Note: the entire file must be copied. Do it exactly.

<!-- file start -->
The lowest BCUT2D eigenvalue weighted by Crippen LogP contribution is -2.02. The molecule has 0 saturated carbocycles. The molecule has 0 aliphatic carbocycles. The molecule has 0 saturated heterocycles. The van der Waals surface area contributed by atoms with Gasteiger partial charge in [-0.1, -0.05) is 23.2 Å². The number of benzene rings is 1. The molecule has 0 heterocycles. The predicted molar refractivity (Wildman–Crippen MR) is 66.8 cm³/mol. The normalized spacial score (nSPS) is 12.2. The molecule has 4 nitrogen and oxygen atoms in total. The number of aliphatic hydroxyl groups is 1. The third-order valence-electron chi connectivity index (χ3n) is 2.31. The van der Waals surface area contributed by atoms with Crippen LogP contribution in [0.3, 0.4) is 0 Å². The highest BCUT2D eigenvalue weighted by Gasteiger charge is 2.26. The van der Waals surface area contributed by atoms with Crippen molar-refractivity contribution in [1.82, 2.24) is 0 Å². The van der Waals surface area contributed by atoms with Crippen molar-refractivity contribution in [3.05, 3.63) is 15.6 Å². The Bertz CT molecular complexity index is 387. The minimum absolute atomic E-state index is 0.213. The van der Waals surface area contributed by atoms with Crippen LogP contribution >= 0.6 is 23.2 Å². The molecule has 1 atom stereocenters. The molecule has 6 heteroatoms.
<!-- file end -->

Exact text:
The lowest BCUT2D eigenvalue weighted by Crippen LogP contribution is -2.02. The molecule has 0 saturated carbocycles. The molecule has 0 aliphatic carbocycles. The molecule has 0 saturated heterocycles. The van der Waals surface area contributed by atoms with Gasteiger partial charge in [-0.1, -0.05) is 23.2 Å². The number of benzene rings is 1. The molecule has 0 heterocycles. The predicted molar refractivity (Wildman–Crippen MR) is 66.8 cm³/mol. The normalized spacial score (nSPS) is 12.2. The molecule has 4 nitrogen and oxygen atoms in total. The number of aliphatic hydroxyl groups is 1. The third-order valence-electron chi connectivity index (χ3n) is 2.31. The van der Waals surface area contributed by atoms with Crippen LogP contribution in [0.3, 0.4) is 0 Å². The highest BCUT2D eigenvalue weighted by Gasteiger charge is 2.26. The van der Waals surface area contributed by atoms with Crippen molar-refractivity contribution in [1.82, 2.24) is 0 Å². The van der Waals surface area contributed by atoms with Crippen molar-refractivity contribution in [3.05, 3.63) is 15.6 Å². The Bertz CT molecular complexity index is 387. The minimum absolute atomic E-state index is 0.213. The van der Waals surface area contributed by atoms with Crippen LogP contribution >= 0.6 is 23.2 Å². The molecule has 1 atom stereocenters. The molecule has 6 heteroatoms.